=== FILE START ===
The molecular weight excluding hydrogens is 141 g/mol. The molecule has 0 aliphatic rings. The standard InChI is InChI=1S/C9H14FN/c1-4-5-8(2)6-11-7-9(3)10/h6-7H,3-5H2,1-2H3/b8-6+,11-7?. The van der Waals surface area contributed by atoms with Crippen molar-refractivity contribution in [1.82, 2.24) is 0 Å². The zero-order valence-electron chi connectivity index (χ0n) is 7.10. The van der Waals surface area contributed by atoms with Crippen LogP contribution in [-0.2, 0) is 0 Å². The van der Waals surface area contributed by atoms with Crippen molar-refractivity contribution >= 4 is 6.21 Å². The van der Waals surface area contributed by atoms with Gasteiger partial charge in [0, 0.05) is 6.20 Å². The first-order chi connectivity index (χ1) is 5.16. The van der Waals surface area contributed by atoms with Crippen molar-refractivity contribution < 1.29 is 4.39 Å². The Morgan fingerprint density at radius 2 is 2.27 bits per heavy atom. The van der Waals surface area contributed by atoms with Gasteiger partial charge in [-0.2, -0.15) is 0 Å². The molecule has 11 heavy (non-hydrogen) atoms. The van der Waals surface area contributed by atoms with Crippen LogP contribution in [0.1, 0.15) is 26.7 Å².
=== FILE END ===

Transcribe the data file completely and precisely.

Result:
The molecular weight excluding hydrogens is 141 g/mol. The molecule has 0 aliphatic rings. The standard InChI is InChI=1S/C9H14FN/c1-4-5-8(2)6-11-7-9(3)10/h6-7H,3-5H2,1-2H3/b8-6+,11-7?. The van der Waals surface area contributed by atoms with Crippen molar-refractivity contribution in [1.82, 2.24) is 0 Å². The zero-order valence-electron chi connectivity index (χ0n) is 7.10. The van der Waals surface area contributed by atoms with Crippen LogP contribution in [-0.2, 0) is 0 Å². The van der Waals surface area contributed by atoms with Crippen molar-refractivity contribution >= 4 is 6.21 Å². The van der Waals surface area contributed by atoms with Gasteiger partial charge in [0, 0.05) is 6.20 Å². The first-order chi connectivity index (χ1) is 5.16. The van der Waals surface area contributed by atoms with Crippen molar-refractivity contribution < 1.29 is 4.39 Å². The Morgan fingerprint density at radius 2 is 2.27 bits per heavy atom. The van der Waals surface area contributed by atoms with Gasteiger partial charge in [-0.2, -0.15) is 0 Å². The molecule has 11 heavy (non-hydrogen) atoms. The van der Waals surface area contributed by atoms with Crippen LogP contribution in [0.1, 0.15) is 26.7 Å².